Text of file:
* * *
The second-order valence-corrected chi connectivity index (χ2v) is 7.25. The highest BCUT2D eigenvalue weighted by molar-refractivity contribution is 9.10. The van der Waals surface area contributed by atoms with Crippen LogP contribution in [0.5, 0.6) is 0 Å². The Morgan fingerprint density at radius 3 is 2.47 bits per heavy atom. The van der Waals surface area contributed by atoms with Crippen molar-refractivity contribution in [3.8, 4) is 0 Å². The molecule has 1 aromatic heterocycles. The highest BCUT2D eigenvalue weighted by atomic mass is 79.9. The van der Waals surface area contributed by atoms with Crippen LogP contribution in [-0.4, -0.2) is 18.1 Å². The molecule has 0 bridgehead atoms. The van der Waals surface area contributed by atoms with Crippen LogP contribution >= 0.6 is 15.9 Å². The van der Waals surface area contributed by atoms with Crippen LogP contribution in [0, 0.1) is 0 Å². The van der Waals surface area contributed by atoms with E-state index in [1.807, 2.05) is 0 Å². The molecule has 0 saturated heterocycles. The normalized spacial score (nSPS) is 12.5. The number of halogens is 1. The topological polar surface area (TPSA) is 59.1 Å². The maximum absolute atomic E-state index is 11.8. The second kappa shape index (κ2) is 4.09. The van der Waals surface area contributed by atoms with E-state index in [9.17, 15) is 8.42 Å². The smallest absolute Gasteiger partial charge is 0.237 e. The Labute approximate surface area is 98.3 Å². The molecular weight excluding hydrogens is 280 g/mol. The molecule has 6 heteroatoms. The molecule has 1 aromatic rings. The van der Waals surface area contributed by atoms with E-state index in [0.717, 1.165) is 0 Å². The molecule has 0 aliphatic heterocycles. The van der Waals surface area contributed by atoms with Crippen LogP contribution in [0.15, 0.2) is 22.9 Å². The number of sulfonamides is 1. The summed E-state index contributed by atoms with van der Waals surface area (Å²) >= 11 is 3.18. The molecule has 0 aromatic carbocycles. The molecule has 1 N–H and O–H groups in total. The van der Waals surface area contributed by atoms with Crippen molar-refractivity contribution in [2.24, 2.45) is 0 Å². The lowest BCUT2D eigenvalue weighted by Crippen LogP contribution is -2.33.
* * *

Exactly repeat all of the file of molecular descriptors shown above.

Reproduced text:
The second-order valence-corrected chi connectivity index (χ2v) is 7.25. The highest BCUT2D eigenvalue weighted by molar-refractivity contribution is 9.10. The van der Waals surface area contributed by atoms with Crippen LogP contribution in [0.5, 0.6) is 0 Å². The Morgan fingerprint density at radius 3 is 2.47 bits per heavy atom. The van der Waals surface area contributed by atoms with Crippen molar-refractivity contribution in [3.8, 4) is 0 Å². The molecule has 1 aromatic heterocycles. The highest BCUT2D eigenvalue weighted by atomic mass is 79.9. The van der Waals surface area contributed by atoms with Crippen LogP contribution in [-0.4, -0.2) is 18.1 Å². The molecule has 0 bridgehead atoms. The van der Waals surface area contributed by atoms with Crippen LogP contribution >= 0.6 is 15.9 Å². The van der Waals surface area contributed by atoms with Crippen LogP contribution in [0, 0.1) is 0 Å². The van der Waals surface area contributed by atoms with E-state index in [1.807, 2.05) is 0 Å². The molecule has 0 saturated heterocycles. The normalized spacial score (nSPS) is 12.5. The number of halogens is 1. The topological polar surface area (TPSA) is 59.1 Å². The maximum absolute atomic E-state index is 11.8. The second kappa shape index (κ2) is 4.09. The van der Waals surface area contributed by atoms with E-state index in [9.17, 15) is 8.42 Å². The smallest absolute Gasteiger partial charge is 0.237 e. The Labute approximate surface area is 98.3 Å². The molecular weight excluding hydrogens is 280 g/mol. The molecule has 6 heteroatoms. The molecule has 1 aromatic rings. The van der Waals surface area contributed by atoms with E-state index in [0.717, 1.165) is 0 Å². The molecule has 0 aliphatic heterocycles. The van der Waals surface area contributed by atoms with Crippen LogP contribution in [0.15, 0.2) is 22.9 Å². The number of sulfonamides is 1. The summed E-state index contributed by atoms with van der Waals surface area (Å²) >= 11 is 3.18. The molecule has 0 aromatic carbocycles. The molecule has 1 N–H and O–H groups in total. The van der Waals surface area contributed by atoms with Crippen molar-refractivity contribution in [2.24, 2.45) is 0 Å². The lowest BCUT2D eigenvalue weighted by Crippen LogP contribution is -2.33.